The Centers for Disease Control and Prevention recommends that everyone get the flu vaccine in September or October before the start of the flu season. Flu producers are gearing up to boost the supply and many pharmacies and clinics are administering seasonal flu shots now. With Covid-19 highly active and the potential for a pandemic spike over the fall or winter, it’s very important to boost your immunity and help prevent hospitals from being overwhelmed. Remember, the seasonal flu is a deadly illness claiming thousands of lives each year, with risks particularly high for children, the elderly, and health-compromised populations.
Here’s the scoop on the basics of what you need to know, with links for further information:
Who should get the flu vaccine?
- Everyone above the age of 6 months
- Pregnant women
- Essential workers
- Healthcare workers and caregivers exposed to vulnerable groups
- Those who are at a higher risk. including adults over 65 years old and people with underlying medical conditions (cancer, heart disease, asthma – see more about vulnerable and high-risk groups)
What flu vaccine should you get?
- There are flu shots approved for use in children as young as 6 months old
- There is a special vaccine for adults 65+ years old with a higher dosage to protect against four strains of influenza
- Flu shots also are recommended and approved for use in pregnant women and people with certain chronic health conditions.
- The nasal spray flu vaccine is approved for use in non-pregnant individuals who are 2 years through 49 years of age. People with some certain medical conditions should not receive the nasal spray flu vaccine.
- Learn more about the different flu vaccines are approved for use in different groups of people
When should you get vaccinated?
Typically, health officials recommend September and October, and with the complications of Covid-19, health official advise sooner rather than later. If you miss the ideal window of September to October, should you still get vaccinated? Health officials say yes, up through January.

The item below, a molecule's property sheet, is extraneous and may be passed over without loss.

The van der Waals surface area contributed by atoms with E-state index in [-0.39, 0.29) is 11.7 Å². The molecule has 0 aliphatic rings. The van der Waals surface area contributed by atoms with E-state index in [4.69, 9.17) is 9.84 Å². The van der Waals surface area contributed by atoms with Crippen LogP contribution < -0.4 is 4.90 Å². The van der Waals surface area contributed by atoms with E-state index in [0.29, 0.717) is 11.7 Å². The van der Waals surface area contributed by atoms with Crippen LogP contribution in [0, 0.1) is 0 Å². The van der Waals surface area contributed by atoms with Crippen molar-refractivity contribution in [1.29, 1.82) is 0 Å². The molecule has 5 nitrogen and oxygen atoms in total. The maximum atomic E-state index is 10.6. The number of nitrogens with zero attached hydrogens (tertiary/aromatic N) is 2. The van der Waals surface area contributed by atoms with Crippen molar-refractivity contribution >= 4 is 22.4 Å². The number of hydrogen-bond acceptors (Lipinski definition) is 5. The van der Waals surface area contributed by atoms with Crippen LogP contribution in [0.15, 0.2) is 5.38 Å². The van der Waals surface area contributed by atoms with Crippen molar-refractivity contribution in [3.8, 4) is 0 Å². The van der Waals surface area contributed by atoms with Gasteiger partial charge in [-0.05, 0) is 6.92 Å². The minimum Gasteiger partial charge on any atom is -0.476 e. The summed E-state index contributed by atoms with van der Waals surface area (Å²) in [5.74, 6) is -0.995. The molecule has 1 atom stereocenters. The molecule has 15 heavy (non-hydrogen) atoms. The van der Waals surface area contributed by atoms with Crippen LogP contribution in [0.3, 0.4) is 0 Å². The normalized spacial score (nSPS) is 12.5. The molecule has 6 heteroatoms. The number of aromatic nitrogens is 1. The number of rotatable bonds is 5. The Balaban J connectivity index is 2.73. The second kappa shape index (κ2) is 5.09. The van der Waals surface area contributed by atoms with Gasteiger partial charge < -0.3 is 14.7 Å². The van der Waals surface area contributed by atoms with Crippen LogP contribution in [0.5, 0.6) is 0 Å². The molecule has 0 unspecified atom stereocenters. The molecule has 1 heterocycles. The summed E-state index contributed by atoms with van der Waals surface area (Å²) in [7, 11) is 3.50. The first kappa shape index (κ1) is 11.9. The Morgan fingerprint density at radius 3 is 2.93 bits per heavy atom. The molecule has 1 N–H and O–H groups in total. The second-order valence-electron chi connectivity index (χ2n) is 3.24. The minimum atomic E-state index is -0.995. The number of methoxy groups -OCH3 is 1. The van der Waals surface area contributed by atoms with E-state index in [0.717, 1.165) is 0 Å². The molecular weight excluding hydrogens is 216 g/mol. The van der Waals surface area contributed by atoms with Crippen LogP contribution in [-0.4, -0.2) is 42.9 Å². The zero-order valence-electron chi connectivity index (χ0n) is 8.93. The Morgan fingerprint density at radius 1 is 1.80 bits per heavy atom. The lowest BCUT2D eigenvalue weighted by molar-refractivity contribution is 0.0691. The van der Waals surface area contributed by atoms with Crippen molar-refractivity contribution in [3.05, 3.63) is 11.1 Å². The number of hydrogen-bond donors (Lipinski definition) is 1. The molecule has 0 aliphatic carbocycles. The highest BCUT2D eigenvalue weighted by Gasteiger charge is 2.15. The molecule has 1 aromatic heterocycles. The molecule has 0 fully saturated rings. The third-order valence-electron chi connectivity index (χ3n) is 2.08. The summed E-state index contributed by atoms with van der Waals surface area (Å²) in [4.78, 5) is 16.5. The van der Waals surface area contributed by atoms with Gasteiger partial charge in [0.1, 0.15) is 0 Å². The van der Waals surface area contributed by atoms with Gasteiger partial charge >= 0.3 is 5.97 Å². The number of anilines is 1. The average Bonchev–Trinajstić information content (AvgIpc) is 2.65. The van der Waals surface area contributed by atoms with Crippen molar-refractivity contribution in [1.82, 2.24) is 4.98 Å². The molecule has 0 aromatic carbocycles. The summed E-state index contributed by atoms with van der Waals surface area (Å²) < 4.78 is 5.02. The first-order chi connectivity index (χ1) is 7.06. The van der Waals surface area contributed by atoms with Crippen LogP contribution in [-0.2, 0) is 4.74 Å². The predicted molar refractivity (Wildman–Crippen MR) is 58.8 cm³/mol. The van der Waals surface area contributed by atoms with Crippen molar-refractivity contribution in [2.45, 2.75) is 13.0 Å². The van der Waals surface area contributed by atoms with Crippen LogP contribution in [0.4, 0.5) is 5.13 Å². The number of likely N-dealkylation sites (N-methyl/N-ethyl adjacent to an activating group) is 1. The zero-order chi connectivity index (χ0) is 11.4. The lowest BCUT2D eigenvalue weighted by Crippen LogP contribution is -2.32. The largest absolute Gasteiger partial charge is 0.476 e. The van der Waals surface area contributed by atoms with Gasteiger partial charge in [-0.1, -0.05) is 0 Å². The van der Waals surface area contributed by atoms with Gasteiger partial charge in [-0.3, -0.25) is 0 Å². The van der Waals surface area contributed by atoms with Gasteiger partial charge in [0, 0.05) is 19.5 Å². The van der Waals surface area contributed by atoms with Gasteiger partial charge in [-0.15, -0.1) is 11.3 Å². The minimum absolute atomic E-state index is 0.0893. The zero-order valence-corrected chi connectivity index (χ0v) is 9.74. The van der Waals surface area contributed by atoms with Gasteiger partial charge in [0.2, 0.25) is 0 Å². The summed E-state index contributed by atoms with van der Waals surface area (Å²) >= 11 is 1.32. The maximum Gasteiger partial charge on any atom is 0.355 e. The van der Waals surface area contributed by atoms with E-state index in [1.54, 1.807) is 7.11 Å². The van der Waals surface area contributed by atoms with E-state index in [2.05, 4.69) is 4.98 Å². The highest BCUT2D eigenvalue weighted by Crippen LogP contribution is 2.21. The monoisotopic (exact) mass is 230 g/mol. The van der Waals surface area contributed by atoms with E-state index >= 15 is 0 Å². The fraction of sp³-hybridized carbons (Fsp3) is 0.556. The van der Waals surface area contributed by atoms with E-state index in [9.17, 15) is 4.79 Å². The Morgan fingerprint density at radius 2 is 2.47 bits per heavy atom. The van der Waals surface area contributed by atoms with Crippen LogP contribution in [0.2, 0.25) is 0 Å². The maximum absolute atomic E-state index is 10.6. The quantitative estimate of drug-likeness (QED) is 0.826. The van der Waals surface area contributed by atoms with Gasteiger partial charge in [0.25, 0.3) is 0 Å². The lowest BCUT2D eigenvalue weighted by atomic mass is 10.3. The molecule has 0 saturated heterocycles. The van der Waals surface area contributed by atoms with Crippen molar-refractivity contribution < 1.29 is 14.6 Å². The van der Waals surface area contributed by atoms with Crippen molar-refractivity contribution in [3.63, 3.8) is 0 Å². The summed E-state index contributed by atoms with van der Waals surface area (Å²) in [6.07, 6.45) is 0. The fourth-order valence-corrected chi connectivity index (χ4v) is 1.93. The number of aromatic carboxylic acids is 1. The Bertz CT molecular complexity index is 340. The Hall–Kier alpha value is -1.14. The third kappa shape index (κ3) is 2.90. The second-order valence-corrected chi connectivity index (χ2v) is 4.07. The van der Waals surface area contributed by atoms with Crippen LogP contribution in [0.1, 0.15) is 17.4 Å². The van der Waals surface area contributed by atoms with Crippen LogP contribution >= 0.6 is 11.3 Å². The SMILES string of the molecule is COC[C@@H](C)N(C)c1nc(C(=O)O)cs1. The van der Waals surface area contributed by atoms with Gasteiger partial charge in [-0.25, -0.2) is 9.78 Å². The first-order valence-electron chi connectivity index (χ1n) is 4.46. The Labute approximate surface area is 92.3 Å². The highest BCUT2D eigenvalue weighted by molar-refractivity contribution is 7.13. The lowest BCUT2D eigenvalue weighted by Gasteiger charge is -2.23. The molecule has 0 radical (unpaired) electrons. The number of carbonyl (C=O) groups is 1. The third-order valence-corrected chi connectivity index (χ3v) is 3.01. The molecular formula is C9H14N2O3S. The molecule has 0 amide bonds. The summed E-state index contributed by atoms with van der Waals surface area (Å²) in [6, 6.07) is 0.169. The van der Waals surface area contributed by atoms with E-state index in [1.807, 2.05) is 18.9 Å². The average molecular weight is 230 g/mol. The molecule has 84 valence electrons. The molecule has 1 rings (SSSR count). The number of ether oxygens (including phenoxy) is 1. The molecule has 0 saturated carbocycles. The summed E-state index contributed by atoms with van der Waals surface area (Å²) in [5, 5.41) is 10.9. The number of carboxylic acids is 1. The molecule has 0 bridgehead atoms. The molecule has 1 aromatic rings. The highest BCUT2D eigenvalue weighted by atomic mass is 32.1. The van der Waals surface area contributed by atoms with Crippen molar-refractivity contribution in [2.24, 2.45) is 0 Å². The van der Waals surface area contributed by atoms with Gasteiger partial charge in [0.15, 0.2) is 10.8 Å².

Where to get flu shots
Normally, many people can get shots at the workplace, but with many businesses operating on a remote work basis, you will probably need to get a vaccine on your own. There are many convenient places to get a shot, such as pharmacies, clinics, and doctors’ offices. Use the Vaccine Finder to find places near you. Remember to check if there are any Covid-19 health procedures you need to adhere to at your chosen site, and whether there is a cost. If you have private insurance, Medicare or Medicaid, you will probably be covered other than possibly a copay. If you don’t have insurance you may want to shop around because prices can vary, ranging from $40 to $70, depending on the shot.
Does a flu vaccine prevent the flu entirely?
Not always, but flu vaccines have been shown to reduce the risk of flu illness, hospitalization, and death. This is particularly important for high-risk people and people with underlying health benefits. In other words, if you do get a flu, the vaccine will make your illness less severe, and make it less likely you’ll end up in the hospital.
- Flu Information for Parents with Young Children
- Flu myths and misconceptions
- Vaccination Guidance During a Pandemic
- Frequently Asked Influenza (Flu) Questions: 2020-2021 Season
- Seasonal Influenza Vaccination Resources for Health Professionals